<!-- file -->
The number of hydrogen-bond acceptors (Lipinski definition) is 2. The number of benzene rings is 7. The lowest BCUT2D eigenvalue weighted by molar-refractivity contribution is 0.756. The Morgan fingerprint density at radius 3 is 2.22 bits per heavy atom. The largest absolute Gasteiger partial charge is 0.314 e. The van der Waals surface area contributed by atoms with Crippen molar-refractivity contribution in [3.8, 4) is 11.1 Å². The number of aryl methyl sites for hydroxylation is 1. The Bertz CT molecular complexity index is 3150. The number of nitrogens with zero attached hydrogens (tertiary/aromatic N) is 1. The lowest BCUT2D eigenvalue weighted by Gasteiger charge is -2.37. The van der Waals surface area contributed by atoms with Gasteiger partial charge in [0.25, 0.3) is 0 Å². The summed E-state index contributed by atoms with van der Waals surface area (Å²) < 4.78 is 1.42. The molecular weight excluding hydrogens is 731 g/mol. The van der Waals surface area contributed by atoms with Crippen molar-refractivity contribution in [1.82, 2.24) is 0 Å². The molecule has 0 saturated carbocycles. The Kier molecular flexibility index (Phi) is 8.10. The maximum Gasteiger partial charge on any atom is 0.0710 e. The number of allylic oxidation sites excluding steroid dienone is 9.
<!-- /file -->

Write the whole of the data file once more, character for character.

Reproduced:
The number of hydrogen-bond acceptors (Lipinski definition) is 2. The number of benzene rings is 7. The lowest BCUT2D eigenvalue weighted by molar-refractivity contribution is 0.756. The Morgan fingerprint density at radius 3 is 2.22 bits per heavy atom. The largest absolute Gasteiger partial charge is 0.314 e. The van der Waals surface area contributed by atoms with Crippen molar-refractivity contribution in [3.8, 4) is 11.1 Å². The number of aryl methyl sites for hydroxylation is 1. The Bertz CT molecular complexity index is 3150. The number of nitrogens with zero attached hydrogens (tertiary/aromatic N) is 1. The lowest BCUT2D eigenvalue weighted by Gasteiger charge is -2.37. The van der Waals surface area contributed by atoms with Gasteiger partial charge in [0.25, 0.3) is 0 Å². The summed E-state index contributed by atoms with van der Waals surface area (Å²) < 4.78 is 1.42. The molecular weight excluding hydrogens is 731 g/mol. The van der Waals surface area contributed by atoms with Crippen molar-refractivity contribution in [1.82, 2.24) is 0 Å². The molecule has 0 saturated carbocycles. The Kier molecular flexibility index (Phi) is 8.10. The maximum Gasteiger partial charge on any atom is 0.0710 e. The number of allylic oxidation sites excluding steroid dienone is 9.